French and Spanish power grid operators have commissioned a long-awaited underground high-voltage cable across the Pyrenees that will enhance the supply security of both countries and will allow Spain to exports its excess of renewable electricity, easing one of the worst network bottlenecks in Europe.
EDF, a branch of the French Utility RTE and Spain’s Red Electrica are expected to launch the 1,400-megawatt (MW) power link that will double French-Spanish interconnection capacity to 2,800 MW, equivalent to the output of three nuclear plants. The 65-km (40-mile) link in the eastern Pyrenees will be the longest underground high-voltage cable in the world and will cost 700 million euros ($794 million), keeping the pristine eastern Pyrenees mountain range free of power pylons.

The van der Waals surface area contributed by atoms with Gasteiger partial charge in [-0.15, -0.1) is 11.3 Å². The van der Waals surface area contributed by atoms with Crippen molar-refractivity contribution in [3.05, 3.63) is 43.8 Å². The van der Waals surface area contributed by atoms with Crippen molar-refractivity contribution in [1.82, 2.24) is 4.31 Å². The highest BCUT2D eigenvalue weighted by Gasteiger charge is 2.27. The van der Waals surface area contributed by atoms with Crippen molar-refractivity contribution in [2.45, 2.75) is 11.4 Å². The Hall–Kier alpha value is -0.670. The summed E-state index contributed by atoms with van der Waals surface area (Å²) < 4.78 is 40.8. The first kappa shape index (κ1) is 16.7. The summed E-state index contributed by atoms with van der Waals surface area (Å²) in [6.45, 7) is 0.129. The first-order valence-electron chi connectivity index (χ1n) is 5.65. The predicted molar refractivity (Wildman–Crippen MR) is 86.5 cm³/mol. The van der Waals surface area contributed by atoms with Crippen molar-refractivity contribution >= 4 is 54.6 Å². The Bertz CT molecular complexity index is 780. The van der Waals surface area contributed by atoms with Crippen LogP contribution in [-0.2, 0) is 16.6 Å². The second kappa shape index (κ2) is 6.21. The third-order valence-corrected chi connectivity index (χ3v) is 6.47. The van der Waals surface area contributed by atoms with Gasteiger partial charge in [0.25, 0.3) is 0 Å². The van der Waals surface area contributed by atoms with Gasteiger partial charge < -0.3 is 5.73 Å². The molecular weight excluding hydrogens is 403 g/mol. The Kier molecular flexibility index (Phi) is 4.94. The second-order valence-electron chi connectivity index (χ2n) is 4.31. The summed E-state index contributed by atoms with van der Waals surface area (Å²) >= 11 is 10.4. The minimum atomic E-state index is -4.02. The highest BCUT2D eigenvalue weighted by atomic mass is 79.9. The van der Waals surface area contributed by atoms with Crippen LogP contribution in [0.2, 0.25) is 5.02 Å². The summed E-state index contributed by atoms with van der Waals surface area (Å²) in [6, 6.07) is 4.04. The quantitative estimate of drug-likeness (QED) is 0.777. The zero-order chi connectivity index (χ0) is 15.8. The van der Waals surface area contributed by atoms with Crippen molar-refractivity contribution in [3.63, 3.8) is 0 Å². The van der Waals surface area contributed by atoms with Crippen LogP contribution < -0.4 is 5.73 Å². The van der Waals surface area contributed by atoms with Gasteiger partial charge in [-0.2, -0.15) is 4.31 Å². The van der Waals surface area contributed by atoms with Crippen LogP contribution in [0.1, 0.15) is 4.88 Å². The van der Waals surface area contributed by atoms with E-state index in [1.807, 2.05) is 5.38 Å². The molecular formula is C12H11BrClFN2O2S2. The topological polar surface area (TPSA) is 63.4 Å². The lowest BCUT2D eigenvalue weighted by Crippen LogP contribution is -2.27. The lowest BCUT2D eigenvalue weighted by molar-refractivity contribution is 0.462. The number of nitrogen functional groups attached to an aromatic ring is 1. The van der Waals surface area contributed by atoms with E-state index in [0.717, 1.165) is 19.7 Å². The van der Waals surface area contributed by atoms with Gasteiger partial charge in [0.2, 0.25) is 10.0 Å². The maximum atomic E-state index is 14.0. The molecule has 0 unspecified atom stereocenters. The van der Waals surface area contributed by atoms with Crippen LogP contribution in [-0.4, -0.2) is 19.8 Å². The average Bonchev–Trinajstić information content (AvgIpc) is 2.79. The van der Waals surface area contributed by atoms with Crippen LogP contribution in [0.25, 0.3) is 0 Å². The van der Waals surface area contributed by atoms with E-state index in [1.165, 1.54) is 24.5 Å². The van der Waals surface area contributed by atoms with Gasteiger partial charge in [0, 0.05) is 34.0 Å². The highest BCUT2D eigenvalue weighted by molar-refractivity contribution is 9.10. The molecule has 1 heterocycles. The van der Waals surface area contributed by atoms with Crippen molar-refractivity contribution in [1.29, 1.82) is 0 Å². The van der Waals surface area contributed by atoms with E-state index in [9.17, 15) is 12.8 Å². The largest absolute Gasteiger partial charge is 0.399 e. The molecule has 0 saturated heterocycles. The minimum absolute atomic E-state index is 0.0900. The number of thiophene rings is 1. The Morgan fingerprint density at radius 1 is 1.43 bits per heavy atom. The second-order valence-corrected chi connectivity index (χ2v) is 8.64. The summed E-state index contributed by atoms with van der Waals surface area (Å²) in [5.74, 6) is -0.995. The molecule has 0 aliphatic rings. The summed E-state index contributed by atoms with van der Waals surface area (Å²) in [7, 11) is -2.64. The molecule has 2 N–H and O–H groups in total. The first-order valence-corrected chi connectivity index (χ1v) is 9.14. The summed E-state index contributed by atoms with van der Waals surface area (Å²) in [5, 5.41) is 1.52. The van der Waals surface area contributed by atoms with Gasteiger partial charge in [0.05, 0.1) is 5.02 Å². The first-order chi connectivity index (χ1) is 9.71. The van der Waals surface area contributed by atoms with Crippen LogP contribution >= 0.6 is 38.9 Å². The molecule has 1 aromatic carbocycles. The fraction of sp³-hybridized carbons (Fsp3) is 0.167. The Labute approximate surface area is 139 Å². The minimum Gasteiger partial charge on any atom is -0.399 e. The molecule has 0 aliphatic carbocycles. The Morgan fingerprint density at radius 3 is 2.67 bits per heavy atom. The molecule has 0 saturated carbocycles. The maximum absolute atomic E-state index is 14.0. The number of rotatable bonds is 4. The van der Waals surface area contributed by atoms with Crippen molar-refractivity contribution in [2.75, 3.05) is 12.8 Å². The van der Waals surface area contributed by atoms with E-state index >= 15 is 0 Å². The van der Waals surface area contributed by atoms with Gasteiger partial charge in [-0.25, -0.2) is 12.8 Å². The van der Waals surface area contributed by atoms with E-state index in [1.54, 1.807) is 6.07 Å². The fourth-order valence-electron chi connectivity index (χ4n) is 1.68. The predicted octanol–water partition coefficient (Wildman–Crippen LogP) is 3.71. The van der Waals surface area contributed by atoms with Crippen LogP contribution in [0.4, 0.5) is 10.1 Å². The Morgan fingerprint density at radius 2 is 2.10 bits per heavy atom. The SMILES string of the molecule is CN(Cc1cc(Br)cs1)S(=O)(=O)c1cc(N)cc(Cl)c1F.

Spain, which has implemented a major renewable energy development program in recent years, has 102 GW of electricity generation capacity installed, nearly 30 GW of wind and solar capacity and about 20 GW of hydropower capacity. The new power link should lead to better exploit the differences in consumption between France and Spain, where peaks are reached around 19h and 21h, respectively, to a level of 40 GW in Spain against more than double in France.